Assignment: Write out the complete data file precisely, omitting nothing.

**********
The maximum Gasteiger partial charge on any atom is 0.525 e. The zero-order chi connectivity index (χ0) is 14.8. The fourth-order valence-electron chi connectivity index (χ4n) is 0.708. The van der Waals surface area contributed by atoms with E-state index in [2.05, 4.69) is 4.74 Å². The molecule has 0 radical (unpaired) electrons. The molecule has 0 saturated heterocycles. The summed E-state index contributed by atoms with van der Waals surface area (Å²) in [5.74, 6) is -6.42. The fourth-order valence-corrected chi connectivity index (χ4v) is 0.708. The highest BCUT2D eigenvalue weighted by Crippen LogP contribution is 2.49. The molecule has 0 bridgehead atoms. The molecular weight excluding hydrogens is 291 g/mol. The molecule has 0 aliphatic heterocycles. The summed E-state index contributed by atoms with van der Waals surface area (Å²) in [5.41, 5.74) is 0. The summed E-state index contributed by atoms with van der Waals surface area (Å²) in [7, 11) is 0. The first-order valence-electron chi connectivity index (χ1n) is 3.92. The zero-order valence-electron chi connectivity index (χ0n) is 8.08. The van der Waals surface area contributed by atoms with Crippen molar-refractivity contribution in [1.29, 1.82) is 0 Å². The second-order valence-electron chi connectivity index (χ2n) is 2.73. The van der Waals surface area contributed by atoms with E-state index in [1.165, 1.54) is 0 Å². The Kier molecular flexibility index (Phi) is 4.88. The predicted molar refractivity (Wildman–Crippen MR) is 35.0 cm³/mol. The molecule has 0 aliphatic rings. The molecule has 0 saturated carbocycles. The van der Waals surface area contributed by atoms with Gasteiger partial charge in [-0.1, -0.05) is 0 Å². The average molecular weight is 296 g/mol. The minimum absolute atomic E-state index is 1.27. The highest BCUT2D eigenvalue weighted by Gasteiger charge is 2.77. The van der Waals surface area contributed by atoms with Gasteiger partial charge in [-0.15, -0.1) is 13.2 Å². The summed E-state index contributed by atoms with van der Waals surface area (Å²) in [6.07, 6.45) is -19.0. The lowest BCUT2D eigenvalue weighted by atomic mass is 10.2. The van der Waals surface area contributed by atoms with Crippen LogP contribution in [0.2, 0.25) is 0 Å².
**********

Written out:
The maximum Gasteiger partial charge on any atom is 0.525 e. The zero-order chi connectivity index (χ0) is 14.8. The fourth-order valence-electron chi connectivity index (χ4n) is 0.708. The van der Waals surface area contributed by atoms with E-state index in [2.05, 4.69) is 4.74 Å². The molecule has 0 radical (unpaired) electrons. The molecule has 0 saturated heterocycles. The summed E-state index contributed by atoms with van der Waals surface area (Å²) in [5.74, 6) is -6.42. The fourth-order valence-corrected chi connectivity index (χ4v) is 0.708. The highest BCUT2D eigenvalue weighted by Crippen LogP contribution is 2.49. The molecule has 0 bridgehead atoms. The molecular weight excluding hydrogens is 291 g/mol. The molecule has 0 aliphatic heterocycles. The summed E-state index contributed by atoms with van der Waals surface area (Å²) in [5.41, 5.74) is 0. The summed E-state index contributed by atoms with van der Waals surface area (Å²) in [7, 11) is 0. The first-order valence-electron chi connectivity index (χ1n) is 3.92. The zero-order valence-electron chi connectivity index (χ0n) is 8.08. The van der Waals surface area contributed by atoms with Crippen molar-refractivity contribution in [1.29, 1.82) is 0 Å². The second-order valence-electron chi connectivity index (χ2n) is 2.73. The van der Waals surface area contributed by atoms with E-state index in [1.165, 1.54) is 0 Å². The Kier molecular flexibility index (Phi) is 4.88. The predicted molar refractivity (Wildman–Crippen MR) is 35.0 cm³/mol. The molecule has 0 aliphatic rings. The molecule has 0 saturated carbocycles. The van der Waals surface area contributed by atoms with Gasteiger partial charge in [-0.1, -0.05) is 0 Å². The average molecular weight is 296 g/mol. The minimum absolute atomic E-state index is 1.27. The highest BCUT2D eigenvalue weighted by Gasteiger charge is 2.77. The van der Waals surface area contributed by atoms with Gasteiger partial charge in [-0.15, -0.1) is 13.2 Å². The summed E-state index contributed by atoms with van der Waals surface area (Å²) in [6.07, 6.45) is -19.0. The lowest BCUT2D eigenvalue weighted by atomic mass is 10.2. The van der Waals surface area contributed by atoms with Crippen LogP contribution in [0.2, 0.25) is 0 Å².